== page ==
Today's New York Times had a long front-page story from Janet Roberts and the paper's Scourge of the Drug Industry, Gardiner Harris. Titled "After Sanctions, Doctors Get Drug Company Pay", it details (through the example of one particular Minnesota psychiatrist) a practice of physicians who have had medical board problems continuing to get money for participating in clinical studies.
Dr. Faruk Abuzzahab has definitely had his run-ins with the medical authorities. And over the years he's also definitely had payments from various companies. It's not a story to make you feel warm and fuzzy, that's for sure. There are some things about it that puzzle me, though. For one thing, it appears that Abuzzahab is no bargain as a clinical investigator:
"Separately, the F.D.A. in 1979 and 1984 concluded that Dr. Abuzzahab had violated the protocols of every study he led that they audited, and reported inaccurate data to drug makers. He routinely oversaw four to eight drug trials simultaneously, often moved patients from one study to another, sometimes gave experimental medicines to patients at their first consultation, and once hospitalized a patient for the sole purpose of enrolling him in a study, the F.D.A. found. . .
A simple Google search reveals Dr. Abuzzahab’s 1998 medical board disciplinary file, which was reported at the time by a local newspaper and a TV station. In 1998, The Boston Globe featured Dr. Abuzzahab in a front-page article questioning the safety of psychiatric drug experiments. And in 1999, the NBC program “Dateline” did a segment about a woman who committed suicide while in a drug experiment he supervised.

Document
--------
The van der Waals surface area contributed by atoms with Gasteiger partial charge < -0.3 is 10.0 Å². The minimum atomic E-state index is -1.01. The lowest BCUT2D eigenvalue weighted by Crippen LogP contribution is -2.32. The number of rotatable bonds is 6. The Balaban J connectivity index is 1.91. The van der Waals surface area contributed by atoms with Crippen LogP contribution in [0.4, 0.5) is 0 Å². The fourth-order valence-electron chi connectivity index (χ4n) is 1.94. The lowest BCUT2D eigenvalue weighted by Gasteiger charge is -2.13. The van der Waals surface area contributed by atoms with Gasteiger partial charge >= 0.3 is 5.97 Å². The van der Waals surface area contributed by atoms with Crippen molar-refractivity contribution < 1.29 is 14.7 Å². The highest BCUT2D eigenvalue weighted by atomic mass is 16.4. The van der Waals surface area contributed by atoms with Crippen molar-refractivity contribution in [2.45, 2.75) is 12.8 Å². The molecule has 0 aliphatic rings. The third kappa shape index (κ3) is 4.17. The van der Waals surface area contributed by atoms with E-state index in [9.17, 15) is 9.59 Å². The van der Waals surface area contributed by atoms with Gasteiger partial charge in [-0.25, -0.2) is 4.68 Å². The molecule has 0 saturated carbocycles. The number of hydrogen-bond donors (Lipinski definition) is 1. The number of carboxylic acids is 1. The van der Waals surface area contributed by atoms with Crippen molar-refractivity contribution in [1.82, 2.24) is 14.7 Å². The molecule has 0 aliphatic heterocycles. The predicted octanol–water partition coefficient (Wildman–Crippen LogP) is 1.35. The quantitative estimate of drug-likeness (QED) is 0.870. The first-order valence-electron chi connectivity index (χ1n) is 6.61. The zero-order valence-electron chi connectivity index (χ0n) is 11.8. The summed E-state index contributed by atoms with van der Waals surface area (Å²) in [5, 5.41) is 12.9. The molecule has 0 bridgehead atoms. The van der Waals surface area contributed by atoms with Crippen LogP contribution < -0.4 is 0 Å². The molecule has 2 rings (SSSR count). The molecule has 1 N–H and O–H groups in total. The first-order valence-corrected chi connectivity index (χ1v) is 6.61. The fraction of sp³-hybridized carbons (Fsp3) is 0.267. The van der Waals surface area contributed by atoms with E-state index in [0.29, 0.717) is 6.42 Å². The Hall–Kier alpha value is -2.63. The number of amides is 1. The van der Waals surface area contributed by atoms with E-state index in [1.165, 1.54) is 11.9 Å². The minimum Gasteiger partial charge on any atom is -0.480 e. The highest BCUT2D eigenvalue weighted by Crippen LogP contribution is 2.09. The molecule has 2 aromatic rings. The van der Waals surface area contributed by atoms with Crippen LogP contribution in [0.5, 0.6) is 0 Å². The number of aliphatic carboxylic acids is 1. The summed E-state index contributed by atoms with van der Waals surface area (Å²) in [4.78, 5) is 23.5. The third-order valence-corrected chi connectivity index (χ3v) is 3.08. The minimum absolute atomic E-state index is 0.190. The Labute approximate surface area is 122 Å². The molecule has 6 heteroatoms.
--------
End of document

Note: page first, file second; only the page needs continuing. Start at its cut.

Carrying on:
In June 2006, the medical board criticized Dr. Abuzzahab, this time for writing narcotics prescriptions for patients he knew were using false names, a violation of federal narcotics laws.
Despite all this, drug makers continued to hire him. Dr. Abuzzahab’s résumé lists 11 publications or research presentations since 2000, when the medical board lifted its restrictions on his license."
Well, I haven't seen the guy's résumé, but a PubMed search shows only one paper since that year, and only one other since 1983. His publication record thins out drastically after the early 1980s; this is not someone who cares about blazing across the sky of the scientific literature.
What exactly does he care about, though? Money? According to the graphic that accompanies the story, Abuzzahab received $55,000 from several drug companies over an eleven-year period. That's better than a kick in the ankle, but it doesn't seem like enough cash to turn a busy psychiatrist's head, either. I've not had the opportunity to find out if I can be bought or not, fortunately, but I can tell you this: it would take more than five grand a year to do it.
And just what is it that GSK, Wyeth, J&J and the other companies who've paid him are hoping to get? The first thought is that they're hoping to influence his prescribing habits, because it doesn't sound as if the clinical data he's generating are worth all that much. Is that amount of money enough to do it? Presentations by a well-known and well-respected figure could also be expected to influence the scrip-writing of others, but Dr. Abuzzahab doesn't seem, in recent years, to have been that kind of person.
No, this sort of thing doesn't look good at all. The Times story gives a reader the impression that companies are disproportionately funding physicians with disciplinary problems, although there's no evidence to back that up. But the funding should be disproportionate in the other direction, which doesn't seem to be the case. Not good, not good at all.